Gérald Genta’s Personal (And Unique) Audemars Piguet Royal Oak Jumbo Ref. 5402 Auctioned By Sotheby’s For Record-Setting CHF 2,107,000
by Anders Modig
“May I have your full attention? This is one of the most important watches ever.” As Sotheby’s auctioneer Benoît Colson opened lot 72 on May 10, 2022, the room seemed to hold its collective breath for a moment. He continued, “The personal Royal Oak of Gérald Genta – you could not dream of a better provenance for a Royal Oak, an Audemars Piguet, or even any wristwatch.”
Of course, this lot number in Sotheby’s Important Watches auction on Tuesday, May 10 was no coincidence as it represented the birthyear of luxury steel watches with integrated bracelets, 1972, the year in which the Royal Oak was introduced at the Basel Fair.
Five decades on, the Royal Oak is more coveted and copied than ever. This particular 39-millimeter “Jumbo” was acquired by the man who is perhaps the most famous and important designer in the watch world on May 15, 1978. The man who designed this watch, the famed Royal Oak. And it is a unique piece as it is the only stainless steel Reference 5402 whose octagonal bezel is made of yellow gold – an element installed in Genta’s own workshop.
I had the privilege of handling the icon a couple of days before the auction, the very watch that Genta indeed often wore right up to his death in 2011. It has several scratches, notably at 4 o’clock on the bezel and on the left lug. According to the auction catalogue, the dial was most likely added later as it bears the “Swiss Made” inscription, and the hands appear to have been changed.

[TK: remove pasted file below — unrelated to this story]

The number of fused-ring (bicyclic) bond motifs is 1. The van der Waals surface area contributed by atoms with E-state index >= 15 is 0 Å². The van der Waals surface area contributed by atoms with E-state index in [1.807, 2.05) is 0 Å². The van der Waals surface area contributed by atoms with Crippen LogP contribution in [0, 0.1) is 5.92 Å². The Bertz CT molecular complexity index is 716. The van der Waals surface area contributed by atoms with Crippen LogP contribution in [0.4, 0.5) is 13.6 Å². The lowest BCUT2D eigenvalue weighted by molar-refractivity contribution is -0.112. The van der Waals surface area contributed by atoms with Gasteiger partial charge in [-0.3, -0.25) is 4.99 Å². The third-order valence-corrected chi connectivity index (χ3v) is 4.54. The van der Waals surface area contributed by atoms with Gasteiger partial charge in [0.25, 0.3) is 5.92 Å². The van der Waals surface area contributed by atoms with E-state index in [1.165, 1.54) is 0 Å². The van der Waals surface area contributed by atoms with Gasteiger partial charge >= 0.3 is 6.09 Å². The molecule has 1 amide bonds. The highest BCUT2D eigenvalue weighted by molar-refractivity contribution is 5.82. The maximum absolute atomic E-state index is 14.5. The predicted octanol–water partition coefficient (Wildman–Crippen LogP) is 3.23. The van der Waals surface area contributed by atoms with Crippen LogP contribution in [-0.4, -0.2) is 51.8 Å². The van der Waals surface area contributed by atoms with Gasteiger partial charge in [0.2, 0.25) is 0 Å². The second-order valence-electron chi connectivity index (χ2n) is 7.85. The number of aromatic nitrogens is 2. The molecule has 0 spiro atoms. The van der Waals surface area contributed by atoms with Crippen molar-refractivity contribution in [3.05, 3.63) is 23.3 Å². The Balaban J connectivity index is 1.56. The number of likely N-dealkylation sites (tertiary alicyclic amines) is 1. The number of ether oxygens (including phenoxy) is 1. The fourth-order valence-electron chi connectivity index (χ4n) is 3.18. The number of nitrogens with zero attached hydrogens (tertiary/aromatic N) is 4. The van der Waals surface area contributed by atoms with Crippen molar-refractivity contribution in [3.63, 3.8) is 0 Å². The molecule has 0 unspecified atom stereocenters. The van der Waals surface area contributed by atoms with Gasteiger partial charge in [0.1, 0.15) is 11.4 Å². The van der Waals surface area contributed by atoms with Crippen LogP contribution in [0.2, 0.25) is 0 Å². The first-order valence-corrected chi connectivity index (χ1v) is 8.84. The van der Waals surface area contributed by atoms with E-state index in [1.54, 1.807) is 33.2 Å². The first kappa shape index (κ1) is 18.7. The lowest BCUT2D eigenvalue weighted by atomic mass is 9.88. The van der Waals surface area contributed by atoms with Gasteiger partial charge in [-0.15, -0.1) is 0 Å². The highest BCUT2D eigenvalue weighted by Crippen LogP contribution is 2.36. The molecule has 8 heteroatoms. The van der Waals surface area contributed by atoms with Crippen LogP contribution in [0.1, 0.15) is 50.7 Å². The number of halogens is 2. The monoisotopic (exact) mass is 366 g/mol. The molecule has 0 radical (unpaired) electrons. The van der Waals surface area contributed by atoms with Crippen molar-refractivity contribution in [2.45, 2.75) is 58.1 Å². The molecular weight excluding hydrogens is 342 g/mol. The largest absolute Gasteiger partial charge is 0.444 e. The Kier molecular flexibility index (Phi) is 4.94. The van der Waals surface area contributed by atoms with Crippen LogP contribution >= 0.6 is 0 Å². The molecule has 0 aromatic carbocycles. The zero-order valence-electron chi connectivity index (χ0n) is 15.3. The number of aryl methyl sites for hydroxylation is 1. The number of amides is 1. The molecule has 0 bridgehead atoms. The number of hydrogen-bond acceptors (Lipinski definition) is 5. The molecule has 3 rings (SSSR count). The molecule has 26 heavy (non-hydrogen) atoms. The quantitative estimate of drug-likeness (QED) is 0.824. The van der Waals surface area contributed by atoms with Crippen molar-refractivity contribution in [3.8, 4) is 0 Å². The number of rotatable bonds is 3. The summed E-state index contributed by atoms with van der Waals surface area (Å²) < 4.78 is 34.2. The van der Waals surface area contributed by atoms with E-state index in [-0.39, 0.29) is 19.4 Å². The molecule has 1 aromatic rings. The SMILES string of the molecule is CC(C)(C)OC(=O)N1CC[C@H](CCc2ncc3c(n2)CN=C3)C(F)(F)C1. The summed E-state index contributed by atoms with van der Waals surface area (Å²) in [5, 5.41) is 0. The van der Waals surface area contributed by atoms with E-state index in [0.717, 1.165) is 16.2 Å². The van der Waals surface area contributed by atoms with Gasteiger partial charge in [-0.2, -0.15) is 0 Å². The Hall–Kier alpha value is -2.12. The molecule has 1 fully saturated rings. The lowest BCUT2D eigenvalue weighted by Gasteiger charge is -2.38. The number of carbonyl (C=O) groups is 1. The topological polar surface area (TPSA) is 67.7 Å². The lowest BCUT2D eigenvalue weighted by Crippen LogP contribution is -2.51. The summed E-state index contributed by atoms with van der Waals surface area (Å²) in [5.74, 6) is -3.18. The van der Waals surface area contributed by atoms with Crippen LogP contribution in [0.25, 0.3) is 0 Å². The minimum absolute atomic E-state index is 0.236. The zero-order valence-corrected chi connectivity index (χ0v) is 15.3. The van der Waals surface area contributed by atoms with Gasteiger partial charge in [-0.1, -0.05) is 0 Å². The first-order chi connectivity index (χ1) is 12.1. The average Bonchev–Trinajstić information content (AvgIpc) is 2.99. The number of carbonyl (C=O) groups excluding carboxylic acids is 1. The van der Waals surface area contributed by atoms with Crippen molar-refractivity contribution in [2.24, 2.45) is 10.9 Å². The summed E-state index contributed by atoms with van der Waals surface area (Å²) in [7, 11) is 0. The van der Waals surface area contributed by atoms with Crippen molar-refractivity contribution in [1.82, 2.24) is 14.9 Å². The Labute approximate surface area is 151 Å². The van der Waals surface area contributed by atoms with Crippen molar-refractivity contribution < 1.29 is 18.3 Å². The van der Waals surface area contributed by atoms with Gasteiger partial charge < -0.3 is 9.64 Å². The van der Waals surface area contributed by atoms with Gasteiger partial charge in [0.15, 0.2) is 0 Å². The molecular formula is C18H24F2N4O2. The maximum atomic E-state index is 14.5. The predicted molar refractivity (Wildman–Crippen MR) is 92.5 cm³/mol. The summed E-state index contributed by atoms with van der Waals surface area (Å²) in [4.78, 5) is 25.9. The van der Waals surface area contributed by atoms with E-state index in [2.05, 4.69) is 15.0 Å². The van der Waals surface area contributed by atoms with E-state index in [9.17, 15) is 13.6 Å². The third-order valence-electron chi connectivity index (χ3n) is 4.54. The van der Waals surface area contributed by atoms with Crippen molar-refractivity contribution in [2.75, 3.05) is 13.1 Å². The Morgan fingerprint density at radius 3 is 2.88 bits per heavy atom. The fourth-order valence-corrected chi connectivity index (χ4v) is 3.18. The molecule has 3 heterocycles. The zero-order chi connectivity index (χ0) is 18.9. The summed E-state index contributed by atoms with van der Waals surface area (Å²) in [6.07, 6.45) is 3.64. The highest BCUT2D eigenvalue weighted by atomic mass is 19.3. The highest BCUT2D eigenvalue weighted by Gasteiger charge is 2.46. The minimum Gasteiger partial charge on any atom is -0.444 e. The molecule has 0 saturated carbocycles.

For a 44-year-old watch it is in good condition, though. The bracelet measuring 180 millimeters in diameter remains tight, and the double folding clasp locks and closes with distinct clicks.
Bidding gets underway
At 11:45 am the bidding began at CHF 260,000. A frenzy involving eight bidders immediately occurred, and within 90 seconds the humble estimate of CHF 300,000–500,000 was shattered. At 11:48, the one-million mark was reached. Soon there were only three bidders left, one of them being Audemars Piguet.
The following minute brought the bid up to 1.6 million. After a minute’s hesitation, 1.165 million was called, and directly countered with 1.7 million CHF. The brand had reached its limit in trying to secure the watch for its spectacular museum in the Vallée de Joux.
Instead, the watch ended up with a cosmopolitan, Switzerland-based private collector of watches and other things. With fees and charges, the final bid adds up to 2.1 million Swiss francs, thus doubling the previous world record for a vintage Audemars Piguet set by Phillips in Association with Bacs & Russo at that house’s “The Royal Oak 50th” specialized auction a mere four days prior (lot 8, Reference 5402ST, Series A2 hammered for CHF 1,058,500).
Of course, 2.1 million is an impressive price by all measures. But, personally, I had expected more. Why is it that a run-of-the-mill chronograph sold for nine times that price only because it belonged to actor Paul Newman? Was the Sotheby’s estimate too low, given that at least one of Genta’s Royal Oak sketches recently sold for more than CHF 500,000? Or was it reasonable, given that it was around five times higher than “normal” auction estimates of Reference 5402 in stainless steel and ten times the normal estimates of steel and gold examples?